-------------------Let's look a little more at LINKS....---------------------
Now you are going to do it aren't you...? On the air with your own station!
Back in the "old days" we had these.. Free-Running exciters. Made-with copper-clad
and super-glue. They sounded ok-ish, but drifted like a total bitch....
A very long way from being ideal, but they were cheap to build.
The current exciters used these days look more like this, Synthesized, with FET PA and
a quite passable 9-pole filter
If you have somthing like this. Then carry on. If you have a fifty-quid 20 watt SanPan
sprog-box from the far east, Go back to the start of this page and read why you shouldn't
If you can find a friend with some test-kit then that's a total bonus! You will at least
need a meter, frequency-counter, power supplies, RF power-meter, 50-Ohm load. But if you can
save-up a few hundred quid, you may be able to find one of these....
The marconi 2955 and the later 2955B are the standard test-kit of the radio industry. The
companies I've worked for in the past used them, and now I am self-employed I use them too.
The main parts of a DIY Pirate radio station are.. YOU, a studio, and a transmitter.
If you would like to hang on to your studio, and stay out of a police cell you will need
to seperate your studio from your output transmitter.
When OFCOM track your station down they will first target the Band II output transmitter
and then try and trace the location of your studio. So making the system that sends your
programme-content to the main output site as tricky to trace as possible is the goal here.
LINKS. A link is simply a method of getting signals from one place to another, and a good
link will do this with very little noise or interferance. When I started transmitting back
in the mid 1980's we often ran the main transmitter from the studio. Later, when we started
using blocks of flats we had the transmitter on the roof, and simply dropped an audio-cable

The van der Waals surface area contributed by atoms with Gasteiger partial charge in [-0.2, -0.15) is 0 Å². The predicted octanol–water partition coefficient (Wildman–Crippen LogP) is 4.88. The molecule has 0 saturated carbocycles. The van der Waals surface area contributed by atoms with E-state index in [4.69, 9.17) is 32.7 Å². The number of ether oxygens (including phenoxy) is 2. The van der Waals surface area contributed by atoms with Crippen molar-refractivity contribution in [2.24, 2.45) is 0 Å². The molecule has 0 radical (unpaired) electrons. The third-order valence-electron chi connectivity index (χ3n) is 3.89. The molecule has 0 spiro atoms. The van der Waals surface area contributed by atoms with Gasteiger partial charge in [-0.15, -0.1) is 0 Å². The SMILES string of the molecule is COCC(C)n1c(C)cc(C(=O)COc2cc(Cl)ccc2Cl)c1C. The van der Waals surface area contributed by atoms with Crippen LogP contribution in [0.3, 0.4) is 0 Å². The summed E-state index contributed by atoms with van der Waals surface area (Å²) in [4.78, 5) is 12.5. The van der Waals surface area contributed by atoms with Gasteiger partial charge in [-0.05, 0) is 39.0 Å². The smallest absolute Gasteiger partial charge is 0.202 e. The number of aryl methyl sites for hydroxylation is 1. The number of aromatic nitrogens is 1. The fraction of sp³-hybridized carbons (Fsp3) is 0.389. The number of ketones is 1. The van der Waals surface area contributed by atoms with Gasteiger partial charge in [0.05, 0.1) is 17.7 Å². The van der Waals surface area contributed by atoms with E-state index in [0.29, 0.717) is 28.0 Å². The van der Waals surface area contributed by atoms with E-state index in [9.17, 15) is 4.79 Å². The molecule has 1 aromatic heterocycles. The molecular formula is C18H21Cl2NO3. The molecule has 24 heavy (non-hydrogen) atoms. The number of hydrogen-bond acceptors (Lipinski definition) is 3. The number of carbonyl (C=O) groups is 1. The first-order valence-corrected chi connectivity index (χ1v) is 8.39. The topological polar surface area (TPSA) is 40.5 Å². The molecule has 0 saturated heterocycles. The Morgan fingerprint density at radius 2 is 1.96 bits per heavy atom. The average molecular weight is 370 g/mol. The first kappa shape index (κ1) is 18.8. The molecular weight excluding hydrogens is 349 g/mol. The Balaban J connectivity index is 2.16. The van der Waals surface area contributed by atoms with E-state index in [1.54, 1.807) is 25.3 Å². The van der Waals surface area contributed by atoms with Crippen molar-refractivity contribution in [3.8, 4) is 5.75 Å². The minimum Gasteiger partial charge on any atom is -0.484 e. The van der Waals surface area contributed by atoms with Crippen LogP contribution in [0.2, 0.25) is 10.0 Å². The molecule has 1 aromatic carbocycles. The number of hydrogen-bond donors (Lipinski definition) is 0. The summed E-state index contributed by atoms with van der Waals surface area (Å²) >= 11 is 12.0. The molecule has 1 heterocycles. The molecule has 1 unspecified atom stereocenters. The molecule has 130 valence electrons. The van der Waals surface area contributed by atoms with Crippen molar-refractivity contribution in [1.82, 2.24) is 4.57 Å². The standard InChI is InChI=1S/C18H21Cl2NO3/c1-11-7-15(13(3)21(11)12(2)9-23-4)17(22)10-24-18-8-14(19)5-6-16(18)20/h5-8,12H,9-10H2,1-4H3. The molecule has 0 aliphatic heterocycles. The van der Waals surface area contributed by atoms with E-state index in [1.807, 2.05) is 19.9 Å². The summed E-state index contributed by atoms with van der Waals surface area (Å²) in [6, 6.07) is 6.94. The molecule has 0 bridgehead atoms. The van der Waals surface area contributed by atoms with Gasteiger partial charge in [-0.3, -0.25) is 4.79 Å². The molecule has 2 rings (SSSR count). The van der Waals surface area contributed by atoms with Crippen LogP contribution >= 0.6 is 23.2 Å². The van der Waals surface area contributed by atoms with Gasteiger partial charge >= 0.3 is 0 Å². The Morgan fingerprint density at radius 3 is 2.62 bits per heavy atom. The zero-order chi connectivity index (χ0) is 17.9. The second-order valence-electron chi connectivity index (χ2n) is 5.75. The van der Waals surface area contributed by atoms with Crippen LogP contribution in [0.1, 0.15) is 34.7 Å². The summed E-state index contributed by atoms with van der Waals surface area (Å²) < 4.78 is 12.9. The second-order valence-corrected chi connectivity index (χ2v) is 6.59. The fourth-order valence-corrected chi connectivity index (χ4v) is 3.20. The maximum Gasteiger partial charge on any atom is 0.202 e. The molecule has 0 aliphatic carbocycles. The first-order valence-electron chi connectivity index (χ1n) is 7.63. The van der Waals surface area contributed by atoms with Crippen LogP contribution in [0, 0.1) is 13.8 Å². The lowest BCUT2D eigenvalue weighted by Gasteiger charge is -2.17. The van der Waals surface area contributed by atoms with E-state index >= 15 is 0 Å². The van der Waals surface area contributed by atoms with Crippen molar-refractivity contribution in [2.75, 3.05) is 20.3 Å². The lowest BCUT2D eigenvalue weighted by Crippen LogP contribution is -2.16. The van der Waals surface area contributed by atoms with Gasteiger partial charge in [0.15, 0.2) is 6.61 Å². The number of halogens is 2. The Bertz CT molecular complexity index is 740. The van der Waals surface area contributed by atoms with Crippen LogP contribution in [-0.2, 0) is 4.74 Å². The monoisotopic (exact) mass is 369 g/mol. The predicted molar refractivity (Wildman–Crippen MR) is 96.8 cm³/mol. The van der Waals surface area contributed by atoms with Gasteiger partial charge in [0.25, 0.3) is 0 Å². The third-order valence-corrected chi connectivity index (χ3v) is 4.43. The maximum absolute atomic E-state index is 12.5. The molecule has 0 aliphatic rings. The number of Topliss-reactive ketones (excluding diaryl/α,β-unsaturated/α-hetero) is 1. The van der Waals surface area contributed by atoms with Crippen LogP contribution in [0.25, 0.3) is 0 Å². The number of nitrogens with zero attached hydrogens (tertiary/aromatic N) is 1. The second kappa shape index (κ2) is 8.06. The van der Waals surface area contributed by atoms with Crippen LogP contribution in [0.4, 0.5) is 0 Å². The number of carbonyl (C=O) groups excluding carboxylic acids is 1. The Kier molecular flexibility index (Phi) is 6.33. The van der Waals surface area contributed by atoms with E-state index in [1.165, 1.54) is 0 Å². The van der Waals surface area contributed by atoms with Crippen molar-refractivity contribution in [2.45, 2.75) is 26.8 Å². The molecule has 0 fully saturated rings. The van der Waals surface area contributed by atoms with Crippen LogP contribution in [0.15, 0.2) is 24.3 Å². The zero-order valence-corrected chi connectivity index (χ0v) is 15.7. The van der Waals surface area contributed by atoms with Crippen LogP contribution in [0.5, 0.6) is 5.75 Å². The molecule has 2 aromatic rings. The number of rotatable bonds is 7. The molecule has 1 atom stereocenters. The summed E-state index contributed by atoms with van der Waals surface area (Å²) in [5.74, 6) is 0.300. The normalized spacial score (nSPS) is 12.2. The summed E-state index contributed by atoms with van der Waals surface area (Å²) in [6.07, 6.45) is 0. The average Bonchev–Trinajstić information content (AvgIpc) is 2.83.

down to the studio-flat. Sometimes with a "weak-link" so if the Radio Investigation Service
pulled the cable it would simply drop-away from the studio and would be an odd-length so as to
not give the game away and let them know where the studio was... They knew it was there but
didn't know what door to knock on first.
later experiments were made with infra-red LEDs, and even lasers were suggested as an alternative
(this was pre Laser-Diodes so lasers were real lasers!). Fuck it, we're radio people..
so we used radio. Band I and Band III television had closed down and we had some space to play
I built my first VHF links on Band I, and the station WNKR was working with links in Band III
still easy to track back, but not as obvious as a piece of cable running into a window.
Back in the times when things like Redifusion-Cable-Converters were being given away I used the
parts from them to make link recievers etc.. I've generally always been able to build stuff from
the electronic-junkbox. so just thrown-together links and other station kit rather than buying it.
Now people tend to use UHF or Microwave. This has been the case for the past 20+ years
There are other systems too. Intenet / IP-Links using point-to-point Wi-Fi kit. and of course
VHF is still there, but a bit too cluttered these days. Here is some of the link kit I have
A the bottom of the heap, a stereo-encoder, RDS unit. Above that an RDS / microwave-Gunn-TX
then Left-to Right a couple of microwave TX horns and oscillators, A complete microwave RX
with it's LNB taped to it. then on the right three microwave reciever units.
Using a horn for TX is OK, but even with a reasonably gainy horn, the beamwidth of your
transmitted signal will still be quite wide. I can DF microwave links so I know it can be
done if anyone wants to. For that reason I tend to use a dish at the TX end of my microwave
links. This narrows the beam-width and also increases the gain meaning you can throw your
signal further for any given input-power. Here is a self-contained microwave TX with RDS
and another spare dish. You can re-use sat-TV dishes if you prefer. I just use these because
I have them in my bits-box.
And this is what usually lives at the recieve end of the link.....
You can just leave it on the roof or wherever you choose to leave the Main/output TX. But a
better option is to have it in a flat a couple of floors down with your audio fed up the
building's wiring. This is a close-up of the three microwave RX units on the picture above.
There is one DC-tuned sat-can, and a pair of electronic tracking units. The DC tuned Sat-Can
is a good system, but there is no allowance for any drift in either the TX or RX side and you
may find theat the link flutters or drops-out as they settle, and due to temperature changes